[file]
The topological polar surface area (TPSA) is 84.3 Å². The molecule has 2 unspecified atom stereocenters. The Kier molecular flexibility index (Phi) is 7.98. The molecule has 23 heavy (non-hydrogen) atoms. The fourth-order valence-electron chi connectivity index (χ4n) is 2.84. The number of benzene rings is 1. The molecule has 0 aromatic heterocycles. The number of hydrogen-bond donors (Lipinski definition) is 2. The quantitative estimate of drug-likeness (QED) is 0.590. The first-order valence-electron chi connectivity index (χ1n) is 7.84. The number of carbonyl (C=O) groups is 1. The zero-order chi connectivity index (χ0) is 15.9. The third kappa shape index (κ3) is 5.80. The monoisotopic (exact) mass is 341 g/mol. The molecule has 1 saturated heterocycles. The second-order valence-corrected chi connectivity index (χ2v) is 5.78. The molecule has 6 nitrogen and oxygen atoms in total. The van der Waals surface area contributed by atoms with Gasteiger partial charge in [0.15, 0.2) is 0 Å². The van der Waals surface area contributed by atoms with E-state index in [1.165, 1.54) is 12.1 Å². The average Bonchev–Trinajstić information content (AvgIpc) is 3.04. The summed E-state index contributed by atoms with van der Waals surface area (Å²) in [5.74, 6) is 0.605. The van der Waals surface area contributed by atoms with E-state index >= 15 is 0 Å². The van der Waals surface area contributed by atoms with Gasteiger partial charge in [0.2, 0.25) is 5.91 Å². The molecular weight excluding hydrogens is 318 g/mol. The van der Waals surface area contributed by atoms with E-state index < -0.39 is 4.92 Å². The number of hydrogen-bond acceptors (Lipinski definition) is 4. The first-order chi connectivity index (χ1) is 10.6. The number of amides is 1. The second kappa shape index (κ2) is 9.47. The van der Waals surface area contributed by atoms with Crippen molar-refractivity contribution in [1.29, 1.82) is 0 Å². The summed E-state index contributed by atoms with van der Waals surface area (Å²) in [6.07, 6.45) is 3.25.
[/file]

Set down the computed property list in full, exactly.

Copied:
The topological polar surface area (TPSA) is 84.3 Å². The molecule has 2 unspecified atom stereocenters. The Kier molecular flexibility index (Phi) is 7.98. The molecule has 23 heavy (non-hydrogen) atoms. The fourth-order valence-electron chi connectivity index (χ4n) is 2.84. The number of benzene rings is 1. The molecule has 0 aromatic heterocycles. The number of hydrogen-bond donors (Lipinski definition) is 2. The quantitative estimate of drug-likeness (QED) is 0.590. The first-order valence-electron chi connectivity index (χ1n) is 7.84. The number of carbonyl (C=O) groups is 1. The zero-order chi connectivity index (χ0) is 15.9. The third kappa shape index (κ3) is 5.80. The monoisotopic (exact) mass is 341 g/mol. The molecule has 1 saturated heterocycles. The second-order valence-corrected chi connectivity index (χ2v) is 5.78. The molecule has 6 nitrogen and oxygen atoms in total. The van der Waals surface area contributed by atoms with Gasteiger partial charge in [0.15, 0.2) is 0 Å². The van der Waals surface area contributed by atoms with E-state index in [1.165, 1.54) is 12.1 Å². The average Bonchev–Trinajstić information content (AvgIpc) is 3.04. The summed E-state index contributed by atoms with van der Waals surface area (Å²) in [5.74, 6) is 0.605. The van der Waals surface area contributed by atoms with E-state index >= 15 is 0 Å². The van der Waals surface area contributed by atoms with Gasteiger partial charge in [0.2, 0.25) is 5.91 Å². The molecular weight excluding hydrogens is 318 g/mol. The van der Waals surface area contributed by atoms with E-state index < -0.39 is 4.92 Å². The number of hydrogen-bond acceptors (Lipinski definition) is 4. The first-order chi connectivity index (χ1) is 10.6. The number of amides is 1. The second kappa shape index (κ2) is 9.47. The van der Waals surface area contributed by atoms with Crippen molar-refractivity contribution in [1.29, 1.82) is 0 Å². The summed E-state index contributed by atoms with van der Waals surface area (Å²) in [6.07, 6.45) is 3.25.